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Know the Major Laws Affecting Employee Benefit Plans


Multiple laws must be considered when implementing, evaluating, and updating employee benefit plans. It is essential to remember that not all laws affect every employer in the same way. Therefore, knowing which laws apply to your benefit plan is the first step toward compliance.

Employee Retirement Income Security Act

The Employee Retirement Income Security Act of 1974 (ERISA) sets the minimum standards for group retirement and welfare plans, including health and life insurance plans and 401(k) plans. Amended several times since its enactment in 1974, ERISA applies to most private employers with group benefit plans. To be ERISA-compliant, the plan must meet certain reporting, accountability, and disclosure standards.

ERISA is enforced by the U.S. Department of Labor, the Internal Revenue Service (IRS), and the Pension Benefit Guaranty Corporation.

Health Insurance Portability and Accountability Act

In 1996, ERISA was amended to include the Health Insurance Portability and Accountability Act (HIPAA). HIPAA’s goal is to safeguard protected health information, reduce health-care fraud and abuse, and prevent discriminatory practices of group health plans. Employers cannot, for example, discriminate against plan participants based on specific health factors, such as prior claims experience and previous medical conditions.

HIPAA is enforced primarily by the Department of Health and Human Services’ Office for Civil Rights.

Consolidated Omnibus Budget Reconciliation Act

Similar to HIPAA, the Consolidated Omnibus Budget Reconciliation Act of 1985 (COBRA) is an amendment to ERISA. COBRA-covered employers must provide continuing health coverage for a limited period of time to employees and their families who lose their health benefits because of voluntary or involuntary termination, reduction in work hours, divorce, or other qualified life event.

COBRA is enforced by the U.S. Department of Labor.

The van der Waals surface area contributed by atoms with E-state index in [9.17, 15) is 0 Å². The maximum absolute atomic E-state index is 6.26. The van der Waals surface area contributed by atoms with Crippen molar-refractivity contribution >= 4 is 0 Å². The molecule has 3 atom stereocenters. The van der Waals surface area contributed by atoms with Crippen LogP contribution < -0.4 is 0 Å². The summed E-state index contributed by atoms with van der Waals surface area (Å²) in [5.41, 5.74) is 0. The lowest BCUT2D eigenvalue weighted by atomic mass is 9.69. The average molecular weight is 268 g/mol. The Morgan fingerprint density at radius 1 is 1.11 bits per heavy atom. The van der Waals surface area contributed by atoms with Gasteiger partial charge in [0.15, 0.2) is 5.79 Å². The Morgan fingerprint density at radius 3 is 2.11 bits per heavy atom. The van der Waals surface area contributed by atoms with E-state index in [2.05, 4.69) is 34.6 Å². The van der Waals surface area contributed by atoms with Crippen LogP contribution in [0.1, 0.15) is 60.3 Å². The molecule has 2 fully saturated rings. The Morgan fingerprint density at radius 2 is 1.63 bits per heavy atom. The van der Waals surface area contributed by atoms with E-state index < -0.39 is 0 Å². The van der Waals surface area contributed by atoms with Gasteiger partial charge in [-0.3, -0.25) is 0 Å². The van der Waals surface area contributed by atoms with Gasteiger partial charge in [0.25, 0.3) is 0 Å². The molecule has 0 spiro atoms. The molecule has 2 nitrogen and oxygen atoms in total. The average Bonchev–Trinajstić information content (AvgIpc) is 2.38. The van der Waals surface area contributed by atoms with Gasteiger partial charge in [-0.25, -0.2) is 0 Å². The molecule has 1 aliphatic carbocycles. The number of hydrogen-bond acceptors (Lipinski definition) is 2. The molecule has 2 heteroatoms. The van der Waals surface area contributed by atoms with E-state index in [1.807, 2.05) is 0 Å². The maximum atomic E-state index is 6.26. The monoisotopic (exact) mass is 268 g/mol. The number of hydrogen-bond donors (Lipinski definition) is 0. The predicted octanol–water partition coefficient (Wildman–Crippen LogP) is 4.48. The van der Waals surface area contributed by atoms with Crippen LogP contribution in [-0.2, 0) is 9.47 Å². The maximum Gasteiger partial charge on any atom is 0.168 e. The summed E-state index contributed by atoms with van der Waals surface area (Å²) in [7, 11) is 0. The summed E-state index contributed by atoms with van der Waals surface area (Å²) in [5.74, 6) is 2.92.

Internal Revenue Code

The Internal Revenue Code (IRC) contains the U.S. federal tax laws, including those pertaining to employee benefits. The IRC establishes administrative rules for certain group benefits—such as cafeteria plans and employer-sponsored retirement plans—and determines which benefits are taxable. This area of employee benefits is governed by a sea of laws dealing with not just taxation of benefits but also reporting of benefits.

The IRC is enforced by the IRS.

Equal Employment Opportunity

Equal employment opportunity (EEO) laws prohibit discrimination and harassment against applicants and employees. Both applicants and employees must receive equal employment opportunities, without regard for race, color, national origin, age (40 or older), disability, sex, and genetic information. EEO laws cover all areas of employment, including recruitment, termination, promotion, training, compensation, and employee benefits.

EEO is enforced by the Equal Employment Opportunity Commission.

Affordable Care Act

Passed in 2010, the Affordable Care Act is a comprehensive health-care reform law that contains, among other things, an employer mandate. Per the mandate, employers with 50 or more full-time equivalent employees must offer affordable, minimum essential health coverage or potentially pay a penalty for failing to provide the required coverage. Note that compliance is not just about adhering to the federal laws relevant to your employee benefit plan but also about meeting applicable state requirements.

The Act is enforced by state regulators, the Centers for Medicare and Medicaid Services, and the IRS.

If you need help deciphering the many employment-related laws and regulations, contact us today.

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Our firm provides the information in this e-newsletter for general guidance only, and does not constitute the provision of legal advice, tax advice, accounting services, investment advice, or professional consulting of any kind. The information provided herein should not be used as a substitute for consultation with professional tax, accounting, legal, or other competent advisers. Before making any decision or taking any action, you should consult a professional adviser who has been provided with all pertinent facts relevant to your particular situation.The information is provided "as is," with no assurance or guarantee of completeness, accuracy, or timeliness of the information, and without warranty of any kind, express or implied, including but not limited to warranties of performance, merchantability, and fitness for a particular purpose.
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